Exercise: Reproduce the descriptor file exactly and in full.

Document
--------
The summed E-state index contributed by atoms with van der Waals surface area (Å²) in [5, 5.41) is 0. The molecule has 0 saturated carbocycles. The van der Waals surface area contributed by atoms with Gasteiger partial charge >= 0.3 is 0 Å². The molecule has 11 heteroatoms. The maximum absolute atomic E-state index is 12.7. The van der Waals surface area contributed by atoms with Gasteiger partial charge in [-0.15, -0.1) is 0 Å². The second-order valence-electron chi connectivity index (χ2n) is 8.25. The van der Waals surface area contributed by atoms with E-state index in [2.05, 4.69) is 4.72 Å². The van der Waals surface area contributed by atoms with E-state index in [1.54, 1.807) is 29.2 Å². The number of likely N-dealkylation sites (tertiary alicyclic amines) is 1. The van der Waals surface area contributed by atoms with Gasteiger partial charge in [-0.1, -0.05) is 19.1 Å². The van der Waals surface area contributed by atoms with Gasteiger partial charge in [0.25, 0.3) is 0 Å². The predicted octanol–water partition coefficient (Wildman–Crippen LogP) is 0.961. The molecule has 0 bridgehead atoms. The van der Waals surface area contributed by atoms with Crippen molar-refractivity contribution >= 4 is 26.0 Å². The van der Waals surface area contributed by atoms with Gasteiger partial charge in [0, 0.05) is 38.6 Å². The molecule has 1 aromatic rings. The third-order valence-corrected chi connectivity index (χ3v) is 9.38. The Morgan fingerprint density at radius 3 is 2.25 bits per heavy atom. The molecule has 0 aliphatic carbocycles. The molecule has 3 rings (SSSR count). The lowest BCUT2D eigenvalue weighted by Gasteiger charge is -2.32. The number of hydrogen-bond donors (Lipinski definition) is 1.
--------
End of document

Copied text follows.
The summed E-state index contributed by atoms with van der Waals surface area (Å²) in [5, 5.41) is 0. The molecule has 0 saturated carbocycles. The van der Waals surface area contributed by atoms with Gasteiger partial charge >= 0.3 is 0 Å². The molecule has 11 heteroatoms. The maximum absolute atomic E-state index is 12.7. The van der Waals surface area contributed by atoms with Gasteiger partial charge in [-0.15, -0.1) is 0 Å². The second-order valence-electron chi connectivity index (χ2n) is 8.25. The van der Waals surface area contributed by atoms with E-state index in [2.05, 4.69) is 4.72 Å². The van der Waals surface area contributed by atoms with E-state index in [1.54, 1.807) is 29.2 Å². The number of likely N-dealkylation sites (tertiary alicyclic amines) is 1. The van der Waals surface area contributed by atoms with Gasteiger partial charge in [-0.1, -0.05) is 19.1 Å². The van der Waals surface area contributed by atoms with Gasteiger partial charge in [0.25, 0.3) is 0 Å². The predicted octanol–water partition coefficient (Wildman–Crippen LogP) is 0.961. The molecule has 0 bridgehead atoms. The van der Waals surface area contributed by atoms with Crippen molar-refractivity contribution >= 4 is 26.0 Å². The van der Waals surface area contributed by atoms with Gasteiger partial charge in [0, 0.05) is 38.6 Å². The molecule has 1 aromatic rings. The third-order valence-corrected chi connectivity index (χ3v) is 9.38. The Morgan fingerprint density at radius 3 is 2.25 bits per heavy atom. The molecule has 0 aliphatic carbocycles. The molecule has 3 rings (SSSR count). The lowest BCUT2D eigenvalue weighted by Gasteiger charge is -2.32. The number of hydrogen-bond donors (Lipinski definition) is 1.